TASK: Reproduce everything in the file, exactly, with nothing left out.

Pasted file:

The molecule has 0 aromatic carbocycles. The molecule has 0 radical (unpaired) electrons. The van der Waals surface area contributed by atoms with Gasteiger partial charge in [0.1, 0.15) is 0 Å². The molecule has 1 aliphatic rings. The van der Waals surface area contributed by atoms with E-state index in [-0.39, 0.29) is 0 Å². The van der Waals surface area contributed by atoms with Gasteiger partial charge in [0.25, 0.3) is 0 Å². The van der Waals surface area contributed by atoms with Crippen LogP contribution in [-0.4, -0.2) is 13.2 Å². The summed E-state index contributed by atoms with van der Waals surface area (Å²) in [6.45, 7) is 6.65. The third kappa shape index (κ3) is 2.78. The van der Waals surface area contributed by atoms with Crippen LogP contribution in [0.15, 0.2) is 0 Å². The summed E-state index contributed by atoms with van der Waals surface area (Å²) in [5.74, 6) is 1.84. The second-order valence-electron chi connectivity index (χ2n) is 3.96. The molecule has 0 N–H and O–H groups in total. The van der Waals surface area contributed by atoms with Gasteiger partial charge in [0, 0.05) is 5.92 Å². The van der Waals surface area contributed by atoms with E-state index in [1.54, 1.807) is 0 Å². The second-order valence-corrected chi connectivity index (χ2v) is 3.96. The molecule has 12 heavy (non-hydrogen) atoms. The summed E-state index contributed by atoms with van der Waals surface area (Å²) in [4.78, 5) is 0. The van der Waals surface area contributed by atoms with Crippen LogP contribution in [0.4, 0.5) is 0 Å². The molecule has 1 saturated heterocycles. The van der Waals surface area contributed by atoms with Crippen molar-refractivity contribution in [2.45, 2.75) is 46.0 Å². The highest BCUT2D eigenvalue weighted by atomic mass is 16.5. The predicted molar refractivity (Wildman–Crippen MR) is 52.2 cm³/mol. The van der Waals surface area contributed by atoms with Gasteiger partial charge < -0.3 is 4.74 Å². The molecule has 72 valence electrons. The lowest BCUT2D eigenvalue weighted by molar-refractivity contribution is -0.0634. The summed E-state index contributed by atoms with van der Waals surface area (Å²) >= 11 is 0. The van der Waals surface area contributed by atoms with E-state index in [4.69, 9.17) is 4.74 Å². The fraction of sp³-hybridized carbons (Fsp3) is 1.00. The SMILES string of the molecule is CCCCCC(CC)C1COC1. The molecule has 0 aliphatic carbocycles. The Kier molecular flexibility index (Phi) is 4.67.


The molecule has 0 aromatic carbocycles. The molecule has 0 radical (unpaired) electrons. The van der Waals surface area contributed by atoms with Gasteiger partial charge in [0.1, 0.15) is 0 Å². The molecule has 1 aliphatic rings. The van der Waals surface area contributed by atoms with E-state index in [-0.39, 0.29) is 0 Å². The van der Waals surface area contributed by atoms with Gasteiger partial charge in [0.25, 0.3) is 0 Å². The van der Waals surface area contributed by atoms with Crippen LogP contribution in [-0.4, -0.2) is 13.2 Å². The summed E-state index contributed by atoms with van der Waals surface area (Å²) in [6.45, 7) is 6.65. The third kappa shape index (κ3) is 2.78. The van der Waals surface area contributed by atoms with Crippen LogP contribution in [0.15, 0.2) is 0 Å². The summed E-state index contributed by atoms with van der Waals surface area (Å²) in [5.74, 6) is 1.84. The second-order valence-electron chi connectivity index (χ2n) is 3.96. The molecule has 0 N–H and O–H groups in total. The van der Waals surface area contributed by atoms with Gasteiger partial charge in [0, 0.05) is 5.92 Å². The van der Waals surface area contributed by atoms with E-state index in [1.54, 1.807) is 0 Å². The second-order valence-corrected chi connectivity index (χ2v) is 3.96. The molecule has 12 heavy (non-hydrogen) atoms. The summed E-state index contributed by atoms with van der Waals surface area (Å²) in [4.78, 5) is 0. The van der Waals surface area contributed by atoms with Crippen LogP contribution in [0.4, 0.5) is 0 Å². The molecule has 1 saturated heterocycles. The van der Waals surface area contributed by atoms with Crippen molar-refractivity contribution in [2.45, 2.75) is 46.0 Å². The highest BCUT2D eigenvalue weighted by atomic mass is 16.5. The predicted molar refractivity (Wildman–Crippen MR) is 52.2 cm³/mol. The van der Waals surface area contributed by atoms with Gasteiger partial charge < -0.3 is 4.74 Å². The molecule has 72 valence electrons. The lowest BCUT2D eigenvalue weighted by molar-refractivity contribution is -0.0634. The summed E-state index contributed by atoms with van der Waals surface area (Å²) >= 11 is 0. The van der Waals surface area contributed by atoms with E-state index in [4.69, 9.17) is 4.74 Å². The fraction of sp³-hybridized carbons (Fsp3) is 1.00. The SMILES string of the molecule is CCCCCC(CC)C1COC1. The molecule has 0 aliphatic carbocycles. The Kier molecular flexibility index (Phi) is 4.67.